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CU System
Trial D. Edward Wells insiders had negative balance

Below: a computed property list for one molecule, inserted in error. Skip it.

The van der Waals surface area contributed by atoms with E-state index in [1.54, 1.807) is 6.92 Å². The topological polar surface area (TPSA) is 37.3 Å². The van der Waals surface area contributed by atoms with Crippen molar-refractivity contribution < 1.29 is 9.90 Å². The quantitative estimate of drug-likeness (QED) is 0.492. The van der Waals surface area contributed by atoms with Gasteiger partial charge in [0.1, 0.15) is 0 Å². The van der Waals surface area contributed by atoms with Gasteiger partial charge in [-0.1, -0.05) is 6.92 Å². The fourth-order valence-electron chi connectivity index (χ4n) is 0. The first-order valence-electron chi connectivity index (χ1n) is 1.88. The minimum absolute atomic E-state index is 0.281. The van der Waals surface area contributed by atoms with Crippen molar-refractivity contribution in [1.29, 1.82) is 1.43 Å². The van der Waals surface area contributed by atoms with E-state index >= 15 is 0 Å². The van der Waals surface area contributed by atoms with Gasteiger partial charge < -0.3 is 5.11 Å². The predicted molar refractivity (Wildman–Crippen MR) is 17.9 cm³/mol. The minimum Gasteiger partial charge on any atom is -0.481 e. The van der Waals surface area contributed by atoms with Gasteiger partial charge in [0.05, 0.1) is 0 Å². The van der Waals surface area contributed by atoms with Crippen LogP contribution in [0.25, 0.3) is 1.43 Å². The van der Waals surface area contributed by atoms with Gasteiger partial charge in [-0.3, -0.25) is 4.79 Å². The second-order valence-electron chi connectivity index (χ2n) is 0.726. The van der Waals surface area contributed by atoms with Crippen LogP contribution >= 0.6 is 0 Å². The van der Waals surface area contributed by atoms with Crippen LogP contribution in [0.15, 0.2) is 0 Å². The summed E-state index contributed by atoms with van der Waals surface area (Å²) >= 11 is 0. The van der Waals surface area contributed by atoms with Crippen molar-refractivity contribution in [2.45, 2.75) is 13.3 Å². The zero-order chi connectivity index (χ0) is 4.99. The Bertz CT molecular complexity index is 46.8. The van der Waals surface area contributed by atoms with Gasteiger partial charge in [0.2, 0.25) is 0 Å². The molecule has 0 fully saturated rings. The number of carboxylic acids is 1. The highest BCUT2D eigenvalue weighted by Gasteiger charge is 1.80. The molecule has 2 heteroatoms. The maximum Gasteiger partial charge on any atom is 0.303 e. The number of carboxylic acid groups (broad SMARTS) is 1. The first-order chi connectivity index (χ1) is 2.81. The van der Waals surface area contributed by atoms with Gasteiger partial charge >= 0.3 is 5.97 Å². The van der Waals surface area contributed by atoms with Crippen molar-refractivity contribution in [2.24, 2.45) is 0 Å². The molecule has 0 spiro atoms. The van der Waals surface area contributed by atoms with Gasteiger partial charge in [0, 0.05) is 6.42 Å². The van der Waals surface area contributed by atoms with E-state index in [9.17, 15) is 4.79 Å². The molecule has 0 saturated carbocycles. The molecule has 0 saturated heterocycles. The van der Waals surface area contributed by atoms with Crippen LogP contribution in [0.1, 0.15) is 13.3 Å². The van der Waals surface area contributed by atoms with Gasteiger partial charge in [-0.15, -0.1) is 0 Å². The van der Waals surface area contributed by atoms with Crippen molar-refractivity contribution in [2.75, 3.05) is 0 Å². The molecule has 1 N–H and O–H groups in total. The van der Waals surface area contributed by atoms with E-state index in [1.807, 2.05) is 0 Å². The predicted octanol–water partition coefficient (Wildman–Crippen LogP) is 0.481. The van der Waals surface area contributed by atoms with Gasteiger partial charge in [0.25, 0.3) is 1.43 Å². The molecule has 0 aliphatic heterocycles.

SPRINGFIELD, Mass. (2/19/08)--A U.S. District Court in Massachusetts began hearing testimony last week in the embezzlement trial of community development credit union advocate Carol Aranjo and her husband, Alphonso Smith. They are charged with conspiracy, embezzlement and tax charges related to shortfalls and missing loan files discovered at the now defunct D. Edwards Wells CU, which was based in Springfield, Mass. Aranjo was CEO of the credit union before it was shut down by regulators in 2003. At issue in the trial is a confusing morass of loans and grants coming in and out of the credit union and its partner organizations, Friends of the Credit Union and the FOCUS loan fund (The Republican Feb. 14. On Thursday, the jury heard testimony from former board members indicating that Aranjo had a $150,000 negative balance in her own accounts and a $30,000 shortfall in her husband's account in 2000, the same year the credit union suffered a $225,000 operating loss. A $2 million insurance settlement with inner city communities provided a windfall, which prosecutors say Aranjo manipulated to cover overspending at the agency. Losses totaled about $1.3 million, they said (The Republican Feb. 15). In questioning Thursday, former supervisory committee member William H. Zachery Jr., an auditor with the Internal Revenue Service, testified he made a list of missing files during an audit in 2000. Among those missing were Aranjo's mortgage and loans under her two sons' names. Other insider loans were incomplete and lacked loan applications and other key paperwork, he said. Between 2000 and 2003, Aranjo and federal regulators fought over the audit findings. Aranjo prohibited the National Credit Union Administration's examiners from access to the credit union's records and unsuccessfully tried to bar them with a restraining order in 2002, according to prosecutors. The trial is expected to continue until early March before Judge Michael A. Ponsor. If convicted, Aranjo faces up to 14 years in prison.


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